While ridiculed by fellow scholars at the time, and by many historians since, Hammer-Purgstall’s revelation of the Gnosis of Mete found a fertile medium in which to grow in the Satanic stylings of Anton LaVey and Aleister Crowley, particularly the latter. Aleister Crowley not only adapted many of Eliphas Levi’s ideas about Baphomet and ritual magick, but saw himself as a reincarnation of Levi. He took on “Baphomet” as his own initiatory name in the magical order he headed: the Order of Oriental Templars (a.k.a. “Ordo Templi Orientis,” or “OTO”), when he proclaimed himself the “Caliph” of. He had taken over leadership of an older German order (many members of which carried on without him), and made it his own. As for the meaning of the name of the Templar demon, Crowley wrote in his Confessions:

Baphomet was Father Mithras, the cubical stone which was the corner of the Temple.

He also mentioned that the word “totaled 729” when interpreted cabalistically. TI have discovered indications that Crowley based some of the elements of the rituals he wrote for the O.T.O. on this text (as I shall explain).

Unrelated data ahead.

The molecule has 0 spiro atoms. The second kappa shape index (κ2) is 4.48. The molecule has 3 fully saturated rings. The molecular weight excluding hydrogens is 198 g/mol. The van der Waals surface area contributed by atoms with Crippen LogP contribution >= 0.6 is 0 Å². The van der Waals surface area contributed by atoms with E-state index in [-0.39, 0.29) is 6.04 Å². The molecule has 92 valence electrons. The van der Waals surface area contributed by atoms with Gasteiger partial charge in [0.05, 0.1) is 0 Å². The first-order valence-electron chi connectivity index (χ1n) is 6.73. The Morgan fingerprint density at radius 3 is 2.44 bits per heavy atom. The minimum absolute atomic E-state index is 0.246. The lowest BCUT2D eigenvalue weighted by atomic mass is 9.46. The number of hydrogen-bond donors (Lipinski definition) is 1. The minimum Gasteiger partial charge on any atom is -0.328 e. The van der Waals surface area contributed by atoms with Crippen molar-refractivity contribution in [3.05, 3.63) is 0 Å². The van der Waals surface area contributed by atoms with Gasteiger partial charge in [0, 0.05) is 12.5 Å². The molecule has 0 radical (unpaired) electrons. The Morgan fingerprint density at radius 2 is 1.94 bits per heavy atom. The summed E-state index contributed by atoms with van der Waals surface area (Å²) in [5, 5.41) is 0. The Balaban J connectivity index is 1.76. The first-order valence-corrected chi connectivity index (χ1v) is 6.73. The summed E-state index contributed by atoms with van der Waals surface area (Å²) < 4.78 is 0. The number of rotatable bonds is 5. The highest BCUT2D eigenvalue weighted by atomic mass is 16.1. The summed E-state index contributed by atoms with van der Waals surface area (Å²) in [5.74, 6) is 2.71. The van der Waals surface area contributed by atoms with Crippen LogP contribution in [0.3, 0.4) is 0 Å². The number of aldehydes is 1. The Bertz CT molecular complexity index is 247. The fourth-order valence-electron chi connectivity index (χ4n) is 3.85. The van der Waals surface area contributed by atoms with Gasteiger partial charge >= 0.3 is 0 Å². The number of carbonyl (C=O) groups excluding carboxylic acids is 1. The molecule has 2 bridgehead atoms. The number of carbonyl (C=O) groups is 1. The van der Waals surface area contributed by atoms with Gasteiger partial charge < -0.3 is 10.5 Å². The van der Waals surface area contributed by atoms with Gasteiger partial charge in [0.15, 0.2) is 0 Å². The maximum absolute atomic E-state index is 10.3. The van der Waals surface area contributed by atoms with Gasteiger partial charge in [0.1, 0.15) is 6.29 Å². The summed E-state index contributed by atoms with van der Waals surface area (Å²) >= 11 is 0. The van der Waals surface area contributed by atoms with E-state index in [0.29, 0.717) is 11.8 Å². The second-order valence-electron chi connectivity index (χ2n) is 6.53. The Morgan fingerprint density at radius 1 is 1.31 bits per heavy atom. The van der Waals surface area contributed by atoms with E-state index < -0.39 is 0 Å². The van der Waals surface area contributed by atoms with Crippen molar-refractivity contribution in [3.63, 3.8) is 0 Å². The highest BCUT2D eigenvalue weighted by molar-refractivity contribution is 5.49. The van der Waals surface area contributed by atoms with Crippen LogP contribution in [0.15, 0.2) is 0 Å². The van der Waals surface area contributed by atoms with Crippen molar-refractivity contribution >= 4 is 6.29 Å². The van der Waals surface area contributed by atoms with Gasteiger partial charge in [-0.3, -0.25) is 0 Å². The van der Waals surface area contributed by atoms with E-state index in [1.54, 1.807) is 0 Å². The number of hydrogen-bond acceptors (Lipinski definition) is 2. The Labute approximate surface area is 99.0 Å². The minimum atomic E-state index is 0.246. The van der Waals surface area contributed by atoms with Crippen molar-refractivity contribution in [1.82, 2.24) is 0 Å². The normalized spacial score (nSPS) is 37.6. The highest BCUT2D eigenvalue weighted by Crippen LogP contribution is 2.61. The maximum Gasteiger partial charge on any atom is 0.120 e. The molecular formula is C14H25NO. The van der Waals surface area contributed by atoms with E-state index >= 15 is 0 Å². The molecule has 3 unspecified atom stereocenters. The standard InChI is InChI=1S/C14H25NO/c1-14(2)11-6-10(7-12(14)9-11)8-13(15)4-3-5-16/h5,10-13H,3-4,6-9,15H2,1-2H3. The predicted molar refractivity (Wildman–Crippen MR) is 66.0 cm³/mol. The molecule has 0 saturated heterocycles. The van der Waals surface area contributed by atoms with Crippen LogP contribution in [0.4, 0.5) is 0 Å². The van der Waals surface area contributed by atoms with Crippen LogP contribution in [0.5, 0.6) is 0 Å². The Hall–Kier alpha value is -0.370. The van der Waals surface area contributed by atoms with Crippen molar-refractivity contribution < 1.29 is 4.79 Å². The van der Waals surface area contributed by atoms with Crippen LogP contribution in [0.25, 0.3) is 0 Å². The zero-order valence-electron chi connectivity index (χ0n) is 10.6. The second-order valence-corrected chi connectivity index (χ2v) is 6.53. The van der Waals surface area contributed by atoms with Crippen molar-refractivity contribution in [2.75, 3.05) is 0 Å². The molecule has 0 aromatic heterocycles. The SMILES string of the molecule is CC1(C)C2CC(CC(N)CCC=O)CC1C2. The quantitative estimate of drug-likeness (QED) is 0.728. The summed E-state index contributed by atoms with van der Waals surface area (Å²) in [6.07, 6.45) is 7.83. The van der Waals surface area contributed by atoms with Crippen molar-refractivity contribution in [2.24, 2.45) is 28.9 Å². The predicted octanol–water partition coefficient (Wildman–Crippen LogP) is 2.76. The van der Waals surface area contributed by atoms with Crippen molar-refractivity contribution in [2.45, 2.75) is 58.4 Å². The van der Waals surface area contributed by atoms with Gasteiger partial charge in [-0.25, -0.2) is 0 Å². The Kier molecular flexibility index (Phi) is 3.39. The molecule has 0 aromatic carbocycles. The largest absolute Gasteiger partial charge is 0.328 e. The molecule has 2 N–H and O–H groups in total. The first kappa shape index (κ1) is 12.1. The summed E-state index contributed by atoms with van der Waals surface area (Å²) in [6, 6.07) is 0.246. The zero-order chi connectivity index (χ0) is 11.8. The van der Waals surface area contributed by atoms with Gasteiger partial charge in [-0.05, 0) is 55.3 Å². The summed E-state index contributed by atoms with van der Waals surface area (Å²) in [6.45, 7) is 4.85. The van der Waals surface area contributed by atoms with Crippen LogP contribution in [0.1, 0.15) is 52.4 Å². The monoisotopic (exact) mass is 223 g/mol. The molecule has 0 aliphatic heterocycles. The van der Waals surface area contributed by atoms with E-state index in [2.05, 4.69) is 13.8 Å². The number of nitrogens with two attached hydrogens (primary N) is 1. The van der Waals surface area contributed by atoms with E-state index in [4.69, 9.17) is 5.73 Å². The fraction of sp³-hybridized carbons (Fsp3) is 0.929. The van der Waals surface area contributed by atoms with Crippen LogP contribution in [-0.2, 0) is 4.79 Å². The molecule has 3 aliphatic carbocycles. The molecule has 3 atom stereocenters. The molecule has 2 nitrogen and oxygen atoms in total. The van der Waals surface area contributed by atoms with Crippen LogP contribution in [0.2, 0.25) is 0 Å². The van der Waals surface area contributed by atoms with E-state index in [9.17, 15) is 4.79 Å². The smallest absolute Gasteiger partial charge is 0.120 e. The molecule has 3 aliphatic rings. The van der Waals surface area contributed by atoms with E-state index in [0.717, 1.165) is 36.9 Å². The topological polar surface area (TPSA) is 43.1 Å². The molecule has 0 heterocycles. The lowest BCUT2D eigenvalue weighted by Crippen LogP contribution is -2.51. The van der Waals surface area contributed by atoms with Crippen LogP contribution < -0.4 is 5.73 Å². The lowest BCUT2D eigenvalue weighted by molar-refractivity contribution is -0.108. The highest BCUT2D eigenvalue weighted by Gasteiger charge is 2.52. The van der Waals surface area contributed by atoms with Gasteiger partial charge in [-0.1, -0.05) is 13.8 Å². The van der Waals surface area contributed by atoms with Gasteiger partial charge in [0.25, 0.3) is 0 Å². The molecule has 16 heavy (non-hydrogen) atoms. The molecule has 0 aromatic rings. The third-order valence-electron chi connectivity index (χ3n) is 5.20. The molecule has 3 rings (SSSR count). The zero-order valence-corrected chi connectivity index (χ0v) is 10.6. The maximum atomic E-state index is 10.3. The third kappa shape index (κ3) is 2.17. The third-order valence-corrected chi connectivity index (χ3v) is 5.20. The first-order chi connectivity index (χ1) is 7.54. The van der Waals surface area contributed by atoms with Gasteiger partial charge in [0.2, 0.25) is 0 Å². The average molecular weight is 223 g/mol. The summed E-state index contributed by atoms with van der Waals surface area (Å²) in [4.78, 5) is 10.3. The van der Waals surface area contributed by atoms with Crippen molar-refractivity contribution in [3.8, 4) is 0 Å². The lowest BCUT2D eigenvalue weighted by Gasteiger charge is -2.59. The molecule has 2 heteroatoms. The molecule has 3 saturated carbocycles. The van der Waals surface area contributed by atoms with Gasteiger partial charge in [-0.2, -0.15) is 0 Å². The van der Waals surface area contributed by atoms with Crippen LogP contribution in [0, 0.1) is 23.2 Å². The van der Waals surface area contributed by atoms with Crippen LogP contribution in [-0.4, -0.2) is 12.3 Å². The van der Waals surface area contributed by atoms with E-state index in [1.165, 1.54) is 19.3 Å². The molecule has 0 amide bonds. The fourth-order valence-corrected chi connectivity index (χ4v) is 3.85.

Like Crowley, almost none of the historians who wrote about Hammer-Purgstall’s essay had actually read it all the way through. In addition to the text being in Latin, the messages found by the author on the “Templar artifacts” were often found written in Greek and Arabic—both separately, and in combination (sometimes with Greek words written in Arabic letters, or vice versa). Therefore, a working knowledge of all of these languages would have been necessary to understand it. It has also been hard to get ahold of, historically. Up until my friends and I got involved, there were no copies of the full set of illustrations available anywhere besides the original copies of the periodical it was published in.+
+

Several historians, most of whom seem not to have looked at Hammer-Purgstall’s work themselves, have claimed that these are not genuine Templar items. Some even accused Hammer-Purgstall and his patron, Louis, Duc de Blacas, of deliberately trying to pass off forged antiquities. This would be extraordinary if true, considering that Hammer-Purgstall’s influential works on other subjects are still referred to by scholars quite often, from his definitive History of the Assassins, to his translation of Ancient Alphabets and Hieroglyphic Characters Explained by ibn Wahshiyya, which contains what may be the first pre-Templar mention of a demon called “Bafomid.”[1]